A fertility ordeal ends with birth of girl conceived in same test tube as teenage twins.
SAN FRANCISCO CHRONICLE
Twenty years after her first child was born, it's starting all over again for Debbie Beasley: the diapers, the middle-of-the-night feedings, the constant exhaustion.
The 45-year-old registered nurse says she feels like she has children "in three seasons": a 20-year-old daughter in college, energetic 13-year-old twins who are competitive gymnasts -- and now a 5-month-old daughter who is something of a first in the brave new world of baby-making.
As a two-celled embryo, Laina spent the last 13 years in a state of suspended animation, frozen in liquid nitrogen. That is longer than any other documented case where a frozen embryo has resulted in a healthy baby, according to Beasley's fertility doctors.
Laina has her brother Jeffrey's blue eyes but looks more like her sister Carleigh did as a baby -- wispy brown hair, pudgy cheeks and a vivid smile that frequently flashes across her narrow face.
Despite the age difference, Laina and her teenage siblings are -- in some strange, existential sense -- fraternal triplets. All three were conceived at the same time, by the same parents. But while the twins are about to enter junior high school, Laina is in diapers.
For Beasley and her husband, Kent, a 55-year-old former probation officer, Laina's birth was a miraculous conclusion to an emotionally wrenching, 15-year journey through the world of reproductive medicine.
"I still look at her and can't believe it," says Debbie, who lives with her family on a quiet cul-de-sac in suburban Santa Rosa, Calif. "I smell her and kiss her, and I still can't believe she's here."
Their story illustrates the promise that fertility treatments hold for bringing children to couples who otherwise could not have them. But it also dramatizes the perils that patients can face: risks to a woman's health, increased chances of a multiple pregnancy, questions about what to do with frozen embryos and risks associated with a rapidly growing but largely unregulated industry.
When they met in the late 1980s, the Beasleys each had children from previous marriages, but together they were unable to conceive. Living in Orange County at the time, the couple sought help from the University of California-Irvine's renowned Center for Reproductive Health, where they were diagnosed with unexplained infertility.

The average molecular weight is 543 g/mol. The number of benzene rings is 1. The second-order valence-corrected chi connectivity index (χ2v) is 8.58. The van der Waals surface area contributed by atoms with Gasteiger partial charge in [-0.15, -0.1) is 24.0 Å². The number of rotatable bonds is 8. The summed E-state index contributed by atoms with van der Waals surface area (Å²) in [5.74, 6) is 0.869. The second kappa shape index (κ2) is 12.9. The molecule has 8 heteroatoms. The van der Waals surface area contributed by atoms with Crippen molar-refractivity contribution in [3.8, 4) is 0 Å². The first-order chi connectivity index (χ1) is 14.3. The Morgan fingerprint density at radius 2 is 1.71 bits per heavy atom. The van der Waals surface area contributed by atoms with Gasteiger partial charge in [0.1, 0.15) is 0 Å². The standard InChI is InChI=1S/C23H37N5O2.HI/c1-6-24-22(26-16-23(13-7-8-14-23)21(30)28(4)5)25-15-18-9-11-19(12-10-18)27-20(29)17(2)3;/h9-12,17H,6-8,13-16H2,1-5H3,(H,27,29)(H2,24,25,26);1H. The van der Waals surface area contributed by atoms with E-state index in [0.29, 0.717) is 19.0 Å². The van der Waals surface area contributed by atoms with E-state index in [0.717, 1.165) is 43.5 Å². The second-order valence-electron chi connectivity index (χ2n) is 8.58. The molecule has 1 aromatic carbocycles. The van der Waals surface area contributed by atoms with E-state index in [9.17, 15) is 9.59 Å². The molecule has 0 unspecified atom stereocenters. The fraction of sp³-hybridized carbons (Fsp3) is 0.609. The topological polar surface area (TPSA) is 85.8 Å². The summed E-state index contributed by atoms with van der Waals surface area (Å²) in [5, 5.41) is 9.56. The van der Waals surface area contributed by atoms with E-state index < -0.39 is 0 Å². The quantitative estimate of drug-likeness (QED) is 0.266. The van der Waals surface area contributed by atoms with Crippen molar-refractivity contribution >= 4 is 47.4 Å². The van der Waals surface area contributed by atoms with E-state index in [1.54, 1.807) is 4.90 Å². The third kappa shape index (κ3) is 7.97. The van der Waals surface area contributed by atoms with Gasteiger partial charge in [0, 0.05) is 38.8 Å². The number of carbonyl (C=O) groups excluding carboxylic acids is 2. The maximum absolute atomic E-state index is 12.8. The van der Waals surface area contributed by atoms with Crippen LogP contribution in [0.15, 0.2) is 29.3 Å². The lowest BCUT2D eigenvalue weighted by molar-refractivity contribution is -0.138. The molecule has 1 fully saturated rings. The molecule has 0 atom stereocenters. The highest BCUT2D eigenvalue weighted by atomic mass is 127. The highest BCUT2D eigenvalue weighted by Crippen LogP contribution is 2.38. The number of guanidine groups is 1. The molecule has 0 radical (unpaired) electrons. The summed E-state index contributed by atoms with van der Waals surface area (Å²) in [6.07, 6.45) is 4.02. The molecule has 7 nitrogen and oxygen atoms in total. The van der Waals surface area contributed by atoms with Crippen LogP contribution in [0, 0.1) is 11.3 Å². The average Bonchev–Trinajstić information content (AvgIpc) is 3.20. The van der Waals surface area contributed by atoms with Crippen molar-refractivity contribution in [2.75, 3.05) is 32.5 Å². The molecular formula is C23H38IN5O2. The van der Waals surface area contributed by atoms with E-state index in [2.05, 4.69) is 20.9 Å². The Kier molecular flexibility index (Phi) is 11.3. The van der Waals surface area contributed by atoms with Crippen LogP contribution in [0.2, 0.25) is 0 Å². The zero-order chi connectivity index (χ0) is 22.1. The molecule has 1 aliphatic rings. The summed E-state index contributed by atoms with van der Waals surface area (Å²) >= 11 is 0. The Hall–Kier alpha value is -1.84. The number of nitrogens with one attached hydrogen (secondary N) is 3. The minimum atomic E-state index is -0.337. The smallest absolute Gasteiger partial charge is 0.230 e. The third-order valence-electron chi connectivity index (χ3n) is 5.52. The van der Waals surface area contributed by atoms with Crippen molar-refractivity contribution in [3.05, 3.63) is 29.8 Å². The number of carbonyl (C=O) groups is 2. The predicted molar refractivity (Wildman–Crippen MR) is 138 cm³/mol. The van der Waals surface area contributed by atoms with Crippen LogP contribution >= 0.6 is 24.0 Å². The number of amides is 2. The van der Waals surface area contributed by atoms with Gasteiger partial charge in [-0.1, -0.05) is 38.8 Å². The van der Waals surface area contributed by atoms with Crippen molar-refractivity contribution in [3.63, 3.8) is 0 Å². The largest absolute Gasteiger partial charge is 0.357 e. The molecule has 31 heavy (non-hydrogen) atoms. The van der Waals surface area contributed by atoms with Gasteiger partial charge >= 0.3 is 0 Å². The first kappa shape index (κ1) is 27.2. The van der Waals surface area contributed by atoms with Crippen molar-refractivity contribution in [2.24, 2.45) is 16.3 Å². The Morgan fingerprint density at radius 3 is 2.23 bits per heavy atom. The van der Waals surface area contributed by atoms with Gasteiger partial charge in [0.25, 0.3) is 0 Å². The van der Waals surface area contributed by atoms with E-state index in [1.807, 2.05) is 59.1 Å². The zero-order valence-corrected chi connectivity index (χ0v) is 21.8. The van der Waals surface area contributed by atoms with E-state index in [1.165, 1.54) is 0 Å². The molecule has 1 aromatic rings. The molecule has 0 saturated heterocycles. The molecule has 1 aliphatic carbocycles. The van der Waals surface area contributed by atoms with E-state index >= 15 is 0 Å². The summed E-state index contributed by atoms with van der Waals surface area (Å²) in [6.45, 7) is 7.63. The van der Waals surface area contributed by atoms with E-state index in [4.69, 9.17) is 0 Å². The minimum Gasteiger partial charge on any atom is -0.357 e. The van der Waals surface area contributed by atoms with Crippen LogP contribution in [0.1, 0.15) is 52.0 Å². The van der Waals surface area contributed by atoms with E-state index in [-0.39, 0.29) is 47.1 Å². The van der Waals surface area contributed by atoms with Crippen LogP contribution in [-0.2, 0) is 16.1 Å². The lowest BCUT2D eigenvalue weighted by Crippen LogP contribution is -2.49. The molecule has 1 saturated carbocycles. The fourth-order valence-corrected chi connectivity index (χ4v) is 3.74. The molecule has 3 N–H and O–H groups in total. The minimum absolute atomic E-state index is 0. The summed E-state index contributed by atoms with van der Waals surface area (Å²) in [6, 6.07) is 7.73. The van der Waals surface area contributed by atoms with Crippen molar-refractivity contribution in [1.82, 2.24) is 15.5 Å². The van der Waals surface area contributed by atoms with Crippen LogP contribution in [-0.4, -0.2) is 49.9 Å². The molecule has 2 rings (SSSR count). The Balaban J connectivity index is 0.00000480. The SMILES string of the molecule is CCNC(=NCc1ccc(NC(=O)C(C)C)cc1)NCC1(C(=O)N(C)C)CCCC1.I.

Typically, a woman undergoing in vitro fertilization is given a regimen of drugs to stimulate her egg production. Once the eggs are surgically "harvested," they are fertilized in a laboratory with her partner's sperm. In Debbie Beasley's case, some of the eggs and sperm were placed directly in her fallopian tube through a surgical procedure.
A 35-year-old woman has about a 50-50 chance of getting pregnant with IVF on the first attempt. And one round of treatment is expensive: about $15,000. So patients will often choose to freeze extra embryos in case they are needed for another attempt. In the Beasleys' case, the doctors used the couple's eggs and sperm to create 12 extra embryos.
But the procedure worked the first time. Debbie became pregnant with triplets but lost one halfway through her pregnancy; the twins, Jeffrey and Carleigh, were born in 1992.
Three years later, the Beasleys found themselves swept up in the biggest scandal ever to hit the fertility business. They learned that for years, their fertility doctor, Ricardo Asch, and his colleagues had taken eggs and embryos from patients without telling them and implanted them in other women or sent them to outside scientists for research.
Some patients learned years later that they had biological children that they never knew about. The Beasleys were told that some of their embryos had been sent to an East Coast university for experiments. They also found out that Asch had harvested scores of Debbie's eggs, many more than were necessary to get her pregnant or to create extra embryos.
The University of California-Irvine clinic was shut down. Asch and his colleagues were indicted, although Asch escaped prosecution by fleeing the country. Along with more than 100 other couples, the Beasleys sued the clinic and the university, eventually settling out of court.
The Beasleys were able to retrieve eight of the 12 embryos that they knew about. But for years, Debbie says, she wondered whether her eggs or embryos were used for research or to create children she doesn't know about. In the face of this crisis, she turned to God for solace.
"To this day, we still don't know what happened to those embryos," she says. "It took a lot of years and a lot of counseling to accept that."